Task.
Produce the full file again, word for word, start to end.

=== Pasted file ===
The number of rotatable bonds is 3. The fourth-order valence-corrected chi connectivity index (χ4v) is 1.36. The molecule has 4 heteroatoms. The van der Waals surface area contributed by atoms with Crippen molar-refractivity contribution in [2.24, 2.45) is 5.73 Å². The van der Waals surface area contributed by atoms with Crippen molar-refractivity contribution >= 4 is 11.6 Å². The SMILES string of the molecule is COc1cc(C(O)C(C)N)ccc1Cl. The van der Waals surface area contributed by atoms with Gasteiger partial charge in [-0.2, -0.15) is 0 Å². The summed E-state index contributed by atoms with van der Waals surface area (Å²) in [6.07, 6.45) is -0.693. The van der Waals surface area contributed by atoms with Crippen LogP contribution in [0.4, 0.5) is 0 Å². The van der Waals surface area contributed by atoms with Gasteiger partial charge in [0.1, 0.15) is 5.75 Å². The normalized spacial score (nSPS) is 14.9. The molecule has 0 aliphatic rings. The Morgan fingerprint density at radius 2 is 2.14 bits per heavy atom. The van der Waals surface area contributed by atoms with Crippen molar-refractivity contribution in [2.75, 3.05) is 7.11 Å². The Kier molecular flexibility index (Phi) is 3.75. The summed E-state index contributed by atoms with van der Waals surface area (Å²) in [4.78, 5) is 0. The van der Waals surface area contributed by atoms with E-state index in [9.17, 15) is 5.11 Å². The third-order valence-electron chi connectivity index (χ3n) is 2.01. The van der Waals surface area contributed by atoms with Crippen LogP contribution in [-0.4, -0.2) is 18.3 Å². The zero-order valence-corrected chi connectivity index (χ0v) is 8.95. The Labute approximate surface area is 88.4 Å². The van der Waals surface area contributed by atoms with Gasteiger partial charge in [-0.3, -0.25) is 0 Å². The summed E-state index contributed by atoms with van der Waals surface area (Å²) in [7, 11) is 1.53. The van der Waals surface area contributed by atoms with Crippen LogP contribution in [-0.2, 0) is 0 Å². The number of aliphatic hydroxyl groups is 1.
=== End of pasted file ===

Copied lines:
The number of rotatable bonds is 3. The fourth-order valence-corrected chi connectivity index (χ4v) is 1.36. The molecule has 4 heteroatoms. The van der Waals surface area contributed by atoms with Crippen molar-refractivity contribution in [2.24, 2.45) is 5.73 Å². The van der Waals surface area contributed by atoms with Crippen molar-refractivity contribution >= 4 is 11.6 Å². The SMILES string of the molecule is COc1cc(C(O)C(C)N)ccc1Cl. The van der Waals surface area contributed by atoms with Gasteiger partial charge in [-0.2, -0.15) is 0 Å². The summed E-state index contributed by atoms with van der Waals surface area (Å²) in [6.07, 6.45) is -0.693. The van der Waals surface area contributed by atoms with Crippen LogP contribution in [0.4, 0.5) is 0 Å². The van der Waals surface area contributed by atoms with Gasteiger partial charge in [0.1, 0.15) is 5.75 Å². The normalized spacial score (nSPS) is 14.9. The molecule has 0 aliphatic rings. The Morgan fingerprint density at radius 2 is 2.14 bits per heavy atom. The van der Waals surface area contributed by atoms with Crippen molar-refractivity contribution in [2.75, 3.05) is 7.11 Å². The Kier molecular flexibility index (Phi) is 3.75. The summed E-state index contributed by atoms with van der Waals surface area (Å²) in [4.78, 5) is 0. The van der Waals surface area contributed by atoms with E-state index in [9.17, 15) is 5.11 Å². The third-order valence-electron chi connectivity index (χ3n) is 2.01. The van der Waals surface area contributed by atoms with Crippen LogP contribution in [-0.4, -0.2) is 18.3 Å². The zero-order valence-corrected chi connectivity index (χ0v) is 8.95. The Labute approximate surface area is 88.4 Å². The van der Waals surface area contributed by atoms with Gasteiger partial charge in [-0.3, -0.25) is 0 Å². The summed E-state index contributed by atoms with van der Waals surface area (Å²) in [7, 11) is 1.53. The van der Waals surface area contributed by atoms with Crippen LogP contribution in [-0.2, 0) is 0 Å². The number of aliphatic hydroxyl groups is 1.